Yeah, what's up with all that magnanimity and stuff? We invade a country with no weapons of mass destruction, and despite our leaders telling us that they knew exactly where they were, we don't find them. So here's what we need to do now: apply "stress and duress" (nudge, nudge) to the leader who didn't have the weapons in order to find out "what he did" with them.
Thursday, December 08, 2005
Things fall apart
WASHINGTON, Dec. 8 - The Bush administration based a crucial prewar assertion about ties between Iraq and Al Qaeda on detailed statements made by a prisoner while in Egyptian custody who later said he had fabricated them to escape harsh treatment, according to current and former government officials.
The officials said the captive, Ibn al-Shaykh al-Libi, provided his most specific and elaborate accounts about ties between Iraq and Al Qaeda only after he was secretly handed over to Egypt by the United States in January 2002, in a process known as rendition.
So the U.S., employing the practice of extraordinary rendition, tortures a prisoner and extracts bogus information on Iraq-al Qaeda ties, all of which he later recants. What is that, like a three-fer? Paging Stephen Hayes...
How bad has it gotten?
Wouldn't you welcome back Todd Pinkston and Freddie Mitchell right now? Pinkston could at least outrun people. At least Freddie fought for the ball, went over the middle, showed some fight and pride.
Dark days, indeed.
Or maybe Howard Dean isn't an idiot
There are, however, two very different questions to ask about Dean's statements on Iraq. The first is whether they are politic--whether they have advanced his own or his party's electoral chances. Probably not--I am no fan of Dean as a national politician or party chair; and I would certainly concede that a Democrat in Georgia, Florida, or Nebraska might not want to run on what he says.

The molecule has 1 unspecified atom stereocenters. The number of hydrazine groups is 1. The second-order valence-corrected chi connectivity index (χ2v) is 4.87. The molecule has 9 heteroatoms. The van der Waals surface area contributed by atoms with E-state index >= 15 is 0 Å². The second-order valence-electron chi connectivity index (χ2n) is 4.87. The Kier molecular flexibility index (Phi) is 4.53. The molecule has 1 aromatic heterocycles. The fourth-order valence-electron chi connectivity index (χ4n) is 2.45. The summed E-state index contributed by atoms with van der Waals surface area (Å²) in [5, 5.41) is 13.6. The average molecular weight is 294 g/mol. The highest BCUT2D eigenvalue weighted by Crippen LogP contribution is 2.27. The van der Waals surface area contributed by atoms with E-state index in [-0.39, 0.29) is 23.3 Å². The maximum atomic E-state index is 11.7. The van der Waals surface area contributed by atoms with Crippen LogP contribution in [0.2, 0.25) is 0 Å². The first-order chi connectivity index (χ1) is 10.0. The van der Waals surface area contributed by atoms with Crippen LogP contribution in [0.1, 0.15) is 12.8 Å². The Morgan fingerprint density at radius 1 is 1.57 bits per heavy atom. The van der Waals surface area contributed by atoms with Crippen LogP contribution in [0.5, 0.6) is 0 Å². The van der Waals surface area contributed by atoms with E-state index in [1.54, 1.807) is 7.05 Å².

The second question, though, is whether his judgment on Iraq has been sound. And there I would say that it certainly has been. During the months leading up to the invasion of Iraq, and during the invasion and occupation, Dean has been almost consistently correct in his statements. He has been the Democrats' and the nation's Cassandra--willing to reveal bitter truths about which Republicans and his fellow Democrats would prefer that he remain silent.
Dean's statements perfectly fit Michael Kinsley's definition of a "gaffe"--an assertion that is impolitic but true. Here is a brief timeline of Dean's most controversial statements about Iraq and his critics' responses during the months before and immediately after the invasion...
Read and decide for yourself. Interesting, but I still think Dean and the Democrats pay for his candor.
Wednesday, December 07, 2005
Military misleads on deaths in Fallujah
NEW YORK Why did the U.S. military mislead the media and the families of ten Marines killed near the Iraqi city of Falluja while "on patrol" last week about how they were killed? The military announced on Tuesday that it actually happened at a "promotion" ceremony and they were not on foot patrol as initially reported.